It must have been a pretty emotional song to write then?
“Oh yeah. And by the time that I had written that song, it was a long time after I had lost my first dog. But I did have my favourite dog with me still at the time when we were writing it. The song didn’t take very long to write, and the guys had already had it started before I jumped on in. So we recorded it, and then on my drive home I put my phone up to my ear and listened to it and cried, ya know. It wasn’t hard as we were writing it, but afterwards, when I was listening to it as I was driving home I knew the song had something special to it.”
When Mo writes, is every song that he begins or finishes one that might potentially be released some day, or are there some songs that he writes just to get things out of his system, or for personal reasons, or even just for practice almost?
“Well you’re always just writin’ and hopin’ that a song will be heard in some space or another. I think there’s certain ideas that you recognise probably won’t find room in a mainstream space, but you’re always hopin’ that it will get heard in some way. But there are songs that you can tell are more personal, and maybe just for you, even if you doubt that anyone else might feel it. But sometimes they do, because a song is so real. But I don’t think I’m always tryin’ to think about where a song might eventually show up. I’m normally just writin’ to write, and let a song be in whatever space it finds itself happen, rather than try and force it there.”
Mo has been described as being a ‘Man who loves God and George Strait’, which is not a bad way for any man to be described in my book! Mo’s faith is clearly very important to him, and therefore a big part of his life. But what kind of role, if any, does it play in his songwriting? Are there certain subjects that he wouldn’t write about? Or does he try and weave some kind of positive message into most of his songs?
“What I’m recognising is that faith always hopes. And there’s a temptation when we feel down or discouraged to write in such a way that is really….. hopeless, overly sad. But I can tell that my desire, even if I do go through times of hopelessness or discouragement, is that I’m always tryin’ to bring in my songs an underlying faith element. Because I think there’s much too much art and music that really just pushes us down into the pit even farther. And I think that’s one thing that drives me. And then there’s also things that…I mean, you write a love song, ya know, and I recognise things that ‘The Word’ tells me you don’t want to idolise, like a relationship. You really want to treat a relationship with your wife, or with your children, as a gift from God and not an end in and of itself. And there’s certain inflections in the way that I write that I can’t really ever get away from because of what I believe. So I think that gives a little tone and twist on every song I write, even if it’s not about God. If it’s about my relationships here on Earth, or my experiences here on Earth, it always has a little different nature to it than maybe what someone who doesn’t believe would write.”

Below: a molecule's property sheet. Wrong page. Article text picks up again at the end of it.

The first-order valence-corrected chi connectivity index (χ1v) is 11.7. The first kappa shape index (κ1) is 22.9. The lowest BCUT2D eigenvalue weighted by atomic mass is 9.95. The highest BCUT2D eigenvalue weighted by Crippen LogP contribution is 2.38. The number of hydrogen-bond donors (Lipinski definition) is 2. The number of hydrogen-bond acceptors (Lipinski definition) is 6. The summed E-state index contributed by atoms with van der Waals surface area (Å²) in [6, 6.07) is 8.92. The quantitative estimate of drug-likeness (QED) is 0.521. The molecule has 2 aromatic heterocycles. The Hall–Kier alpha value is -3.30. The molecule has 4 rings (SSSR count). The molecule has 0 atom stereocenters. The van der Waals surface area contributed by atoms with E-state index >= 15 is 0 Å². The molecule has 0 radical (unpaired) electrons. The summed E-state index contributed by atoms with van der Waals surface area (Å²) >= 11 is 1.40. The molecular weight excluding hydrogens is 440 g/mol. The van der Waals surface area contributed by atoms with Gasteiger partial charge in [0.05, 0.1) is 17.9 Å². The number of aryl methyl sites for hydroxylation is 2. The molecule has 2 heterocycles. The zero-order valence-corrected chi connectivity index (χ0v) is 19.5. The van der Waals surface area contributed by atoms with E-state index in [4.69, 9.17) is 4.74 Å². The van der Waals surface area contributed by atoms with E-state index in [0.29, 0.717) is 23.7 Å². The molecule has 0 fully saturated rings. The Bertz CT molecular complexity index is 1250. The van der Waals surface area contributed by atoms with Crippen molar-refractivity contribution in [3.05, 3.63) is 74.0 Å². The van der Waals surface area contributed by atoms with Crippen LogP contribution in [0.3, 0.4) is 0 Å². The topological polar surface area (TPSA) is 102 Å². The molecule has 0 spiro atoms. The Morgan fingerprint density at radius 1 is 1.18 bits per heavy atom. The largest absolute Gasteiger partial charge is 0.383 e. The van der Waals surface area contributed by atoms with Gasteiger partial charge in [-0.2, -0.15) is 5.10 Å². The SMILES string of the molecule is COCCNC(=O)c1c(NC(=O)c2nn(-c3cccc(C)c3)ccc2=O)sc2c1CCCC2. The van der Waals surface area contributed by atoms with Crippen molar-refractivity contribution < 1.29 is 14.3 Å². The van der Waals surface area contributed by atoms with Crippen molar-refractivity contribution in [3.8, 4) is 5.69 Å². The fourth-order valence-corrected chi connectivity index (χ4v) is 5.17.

I love the fact that Mo recorded ‘Behind This Guitar’ while singing and playing at the one time, in a very traditional, pretty much ‘live’ way. I wondered if he’d agree that with so many songs nowadays being recorded literally piece-by-piece, as opposed to how he had done it, if that has maybe contributed to the blurring of lines between what’s country, what’s pop, what’s rock, and so on?
“I don’t think it’s the way things are recorded in as much as it is just the actual people that are recording. We’re all looking for something new and exciting and different, and we’re tryin’ to ring the bell and make money, and survive on this Earth and play the game. And that just causes art to be confused. And I’m really not sayin’ this to say that what’s goin’ on is right or wrong, I have no problem with things evolving and turning into something different than it was in the past. The only thing I really look for is honest and truth. So even if someone thinks differently than I do, as long as in their art they’re being true to themselves, I think there’s something to be respected about that. Whether that be a party song, or a different type of track, whatever it might be, as long as they’re not not tryin’ to be someone else that they’re not. I think it’s ok to be however they’re gonna be.”
Now, not only is Mo a young husband to Emily, and a young father to Evelyn, but he himself, of course, is a young musician. And as such, and even more so because of his success, he’s one who spends a lot of time on the road and away from home, something which must be quite tough at times?
“Yeah, it is. And I definitely strive in any way that I can to keep them on the road with us. And like I said, they’re actually comin’ over with us to you guys’ land when we go, both the baby and Emily, which I’m really excited about. It’s just kinda not very natural, historically, for a husband to be away from his wife. I think God really designed it for him [a husband] to come home and be in the same bed every night. I think there’s something really safe and healthy about that, that the music business can’t break up. And really in culture at large, I think we’ve really gotten the ability to get too far away from a rooted place called home. So it [being on the road] can make it difficult, but I’m thankful that in this day and age, even though we are travelling, we’ve got cellphones and that’s awesome. And we’ve got Facetime, that’s helpful. But we do strive to stay close together as much as we can. We just think that’s the right approach.”